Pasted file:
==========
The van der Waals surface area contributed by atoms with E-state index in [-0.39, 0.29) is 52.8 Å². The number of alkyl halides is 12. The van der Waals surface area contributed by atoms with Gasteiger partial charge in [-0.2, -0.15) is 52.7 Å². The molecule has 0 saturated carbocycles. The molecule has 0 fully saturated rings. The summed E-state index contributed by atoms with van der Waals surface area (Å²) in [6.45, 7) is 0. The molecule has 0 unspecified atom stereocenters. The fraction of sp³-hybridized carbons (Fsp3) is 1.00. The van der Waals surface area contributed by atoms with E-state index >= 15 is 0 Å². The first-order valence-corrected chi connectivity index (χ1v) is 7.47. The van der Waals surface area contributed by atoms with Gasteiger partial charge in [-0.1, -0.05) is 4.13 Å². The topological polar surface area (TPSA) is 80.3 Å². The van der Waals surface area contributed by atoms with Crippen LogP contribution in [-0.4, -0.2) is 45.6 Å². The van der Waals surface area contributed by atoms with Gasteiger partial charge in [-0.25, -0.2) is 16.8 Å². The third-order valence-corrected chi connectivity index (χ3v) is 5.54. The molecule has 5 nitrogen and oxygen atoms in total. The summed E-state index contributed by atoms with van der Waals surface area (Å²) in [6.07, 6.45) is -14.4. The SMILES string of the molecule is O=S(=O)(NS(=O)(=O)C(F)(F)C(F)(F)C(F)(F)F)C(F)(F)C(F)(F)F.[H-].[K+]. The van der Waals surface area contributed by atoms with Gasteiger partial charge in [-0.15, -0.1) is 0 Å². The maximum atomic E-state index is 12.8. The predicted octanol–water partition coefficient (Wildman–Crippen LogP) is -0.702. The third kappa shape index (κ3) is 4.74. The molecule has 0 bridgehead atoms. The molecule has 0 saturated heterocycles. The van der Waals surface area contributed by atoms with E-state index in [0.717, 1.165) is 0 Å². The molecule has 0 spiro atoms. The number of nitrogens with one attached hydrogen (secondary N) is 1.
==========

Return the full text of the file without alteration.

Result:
The van der Waals surface area contributed by atoms with E-state index in [-0.39, 0.29) is 52.8 Å². The number of alkyl halides is 12. The van der Waals surface area contributed by atoms with Gasteiger partial charge in [-0.2, -0.15) is 52.7 Å². The molecule has 0 saturated carbocycles. The molecule has 0 fully saturated rings. The summed E-state index contributed by atoms with van der Waals surface area (Å²) in [6.45, 7) is 0. The molecule has 0 unspecified atom stereocenters. The fraction of sp³-hybridized carbons (Fsp3) is 1.00. The van der Waals surface area contributed by atoms with E-state index >= 15 is 0 Å². The first-order valence-corrected chi connectivity index (χ1v) is 7.47. The van der Waals surface area contributed by atoms with Gasteiger partial charge in [-0.1, -0.05) is 4.13 Å². The topological polar surface area (TPSA) is 80.3 Å². The van der Waals surface area contributed by atoms with Crippen LogP contribution in [-0.4, -0.2) is 45.6 Å². The van der Waals surface area contributed by atoms with Gasteiger partial charge in [-0.25, -0.2) is 16.8 Å². The third-order valence-corrected chi connectivity index (χ3v) is 5.54. The molecule has 5 nitrogen and oxygen atoms in total. The summed E-state index contributed by atoms with van der Waals surface area (Å²) in [6.07, 6.45) is -14.4. The SMILES string of the molecule is O=S(=O)(NS(=O)(=O)C(F)(F)C(F)(F)C(F)(F)F)C(F)(F)C(F)(F)F.[H-].[K+]. The van der Waals surface area contributed by atoms with Gasteiger partial charge in [-0.15, -0.1) is 0 Å². The maximum atomic E-state index is 12.8. The predicted octanol–water partition coefficient (Wildman–Crippen LogP) is -0.702. The third kappa shape index (κ3) is 4.74. The molecule has 0 bridgehead atoms. The molecule has 0 saturated heterocycles. The van der Waals surface area contributed by atoms with E-state index in [0.717, 1.165) is 0 Å². The molecule has 0 spiro atoms. The number of nitrogens with one attached hydrogen (secondary N) is 1.